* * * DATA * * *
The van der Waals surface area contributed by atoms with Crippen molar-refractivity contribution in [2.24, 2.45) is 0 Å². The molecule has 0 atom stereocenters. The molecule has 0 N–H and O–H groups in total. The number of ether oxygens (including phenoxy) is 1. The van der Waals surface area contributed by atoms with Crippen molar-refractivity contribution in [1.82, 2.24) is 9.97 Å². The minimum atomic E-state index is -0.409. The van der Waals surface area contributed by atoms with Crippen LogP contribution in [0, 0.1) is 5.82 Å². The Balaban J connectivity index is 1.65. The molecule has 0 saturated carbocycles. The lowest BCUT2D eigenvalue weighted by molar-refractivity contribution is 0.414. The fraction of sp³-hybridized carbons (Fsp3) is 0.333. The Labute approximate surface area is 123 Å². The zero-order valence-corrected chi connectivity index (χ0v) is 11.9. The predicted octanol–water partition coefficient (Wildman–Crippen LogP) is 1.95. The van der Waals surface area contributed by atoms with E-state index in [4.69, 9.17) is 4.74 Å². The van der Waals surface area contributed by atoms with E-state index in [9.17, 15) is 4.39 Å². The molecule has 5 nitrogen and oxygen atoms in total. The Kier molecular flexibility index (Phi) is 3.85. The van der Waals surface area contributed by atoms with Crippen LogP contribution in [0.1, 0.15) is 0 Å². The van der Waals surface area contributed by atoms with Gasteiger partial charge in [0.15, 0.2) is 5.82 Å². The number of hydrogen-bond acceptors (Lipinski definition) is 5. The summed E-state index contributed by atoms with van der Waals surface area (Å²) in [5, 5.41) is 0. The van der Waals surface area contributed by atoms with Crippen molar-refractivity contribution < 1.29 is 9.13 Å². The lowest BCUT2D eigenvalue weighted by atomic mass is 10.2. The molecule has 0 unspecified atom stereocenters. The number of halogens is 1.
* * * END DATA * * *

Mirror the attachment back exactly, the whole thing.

The van der Waals surface area contributed by atoms with Crippen molar-refractivity contribution in [2.24, 2.45) is 0 Å². The molecule has 0 atom stereocenters. The molecule has 0 N–H and O–H groups in total. The number of ether oxygens (including phenoxy) is 1. The van der Waals surface area contributed by atoms with Crippen molar-refractivity contribution in [1.82, 2.24) is 9.97 Å². The minimum atomic E-state index is -0.409. The van der Waals surface area contributed by atoms with Crippen LogP contribution in [0, 0.1) is 5.82 Å². The Balaban J connectivity index is 1.65. The molecule has 0 saturated carbocycles. The lowest BCUT2D eigenvalue weighted by molar-refractivity contribution is 0.414. The fraction of sp³-hybridized carbons (Fsp3) is 0.333. The Labute approximate surface area is 123 Å². The zero-order valence-corrected chi connectivity index (χ0v) is 11.9. The predicted octanol–water partition coefficient (Wildman–Crippen LogP) is 1.95. The van der Waals surface area contributed by atoms with E-state index in [4.69, 9.17) is 4.74 Å². The van der Waals surface area contributed by atoms with E-state index in [9.17, 15) is 4.39 Å². The molecule has 5 nitrogen and oxygen atoms in total. The Kier molecular flexibility index (Phi) is 3.85. The van der Waals surface area contributed by atoms with Crippen LogP contribution in [0.1, 0.15) is 0 Å². The van der Waals surface area contributed by atoms with Gasteiger partial charge in [0.15, 0.2) is 5.82 Å². The number of hydrogen-bond acceptors (Lipinski definition) is 5. The summed E-state index contributed by atoms with van der Waals surface area (Å²) in [5, 5.41) is 0. The van der Waals surface area contributed by atoms with Crippen molar-refractivity contribution < 1.29 is 9.13 Å². The lowest BCUT2D eigenvalue weighted by atomic mass is 10.2. The molecule has 0 unspecified atom stereocenters. The number of halogens is 1.